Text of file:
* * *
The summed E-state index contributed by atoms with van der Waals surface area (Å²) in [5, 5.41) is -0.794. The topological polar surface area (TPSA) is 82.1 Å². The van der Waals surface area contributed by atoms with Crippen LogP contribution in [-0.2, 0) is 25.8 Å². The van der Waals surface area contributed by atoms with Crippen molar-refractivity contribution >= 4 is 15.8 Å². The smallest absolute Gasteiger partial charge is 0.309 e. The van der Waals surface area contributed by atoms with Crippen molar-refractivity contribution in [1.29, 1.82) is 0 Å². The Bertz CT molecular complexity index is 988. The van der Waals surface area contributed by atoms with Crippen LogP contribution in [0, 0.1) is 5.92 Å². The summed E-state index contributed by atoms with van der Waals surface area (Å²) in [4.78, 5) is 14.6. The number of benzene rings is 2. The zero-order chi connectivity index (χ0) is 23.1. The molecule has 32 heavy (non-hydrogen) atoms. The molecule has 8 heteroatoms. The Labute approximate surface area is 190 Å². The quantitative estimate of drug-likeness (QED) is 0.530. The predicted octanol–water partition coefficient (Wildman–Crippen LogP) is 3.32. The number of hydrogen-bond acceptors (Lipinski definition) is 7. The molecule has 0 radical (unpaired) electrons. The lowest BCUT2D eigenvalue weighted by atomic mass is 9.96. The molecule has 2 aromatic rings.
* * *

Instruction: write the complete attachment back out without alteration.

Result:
The summed E-state index contributed by atoms with van der Waals surface area (Å²) in [5, 5.41) is -0.794. The topological polar surface area (TPSA) is 82.1 Å². The van der Waals surface area contributed by atoms with Crippen LogP contribution in [-0.2, 0) is 25.8 Å². The van der Waals surface area contributed by atoms with Crippen molar-refractivity contribution >= 4 is 15.8 Å². The smallest absolute Gasteiger partial charge is 0.309 e. The van der Waals surface area contributed by atoms with Crippen molar-refractivity contribution in [1.29, 1.82) is 0 Å². The Bertz CT molecular complexity index is 988. The van der Waals surface area contributed by atoms with Crippen LogP contribution in [0, 0.1) is 5.92 Å². The summed E-state index contributed by atoms with van der Waals surface area (Å²) in [4.78, 5) is 14.6. The number of benzene rings is 2. The zero-order chi connectivity index (χ0) is 23.1. The molecule has 32 heavy (non-hydrogen) atoms. The molecule has 8 heteroatoms. The Labute approximate surface area is 190 Å². The quantitative estimate of drug-likeness (QED) is 0.530. The predicted octanol–water partition coefficient (Wildman–Crippen LogP) is 3.32. The number of hydrogen-bond acceptors (Lipinski definition) is 7. The molecule has 0 radical (unpaired) electrons. The lowest BCUT2D eigenvalue weighted by atomic mass is 9.96. The molecule has 2 aromatic rings.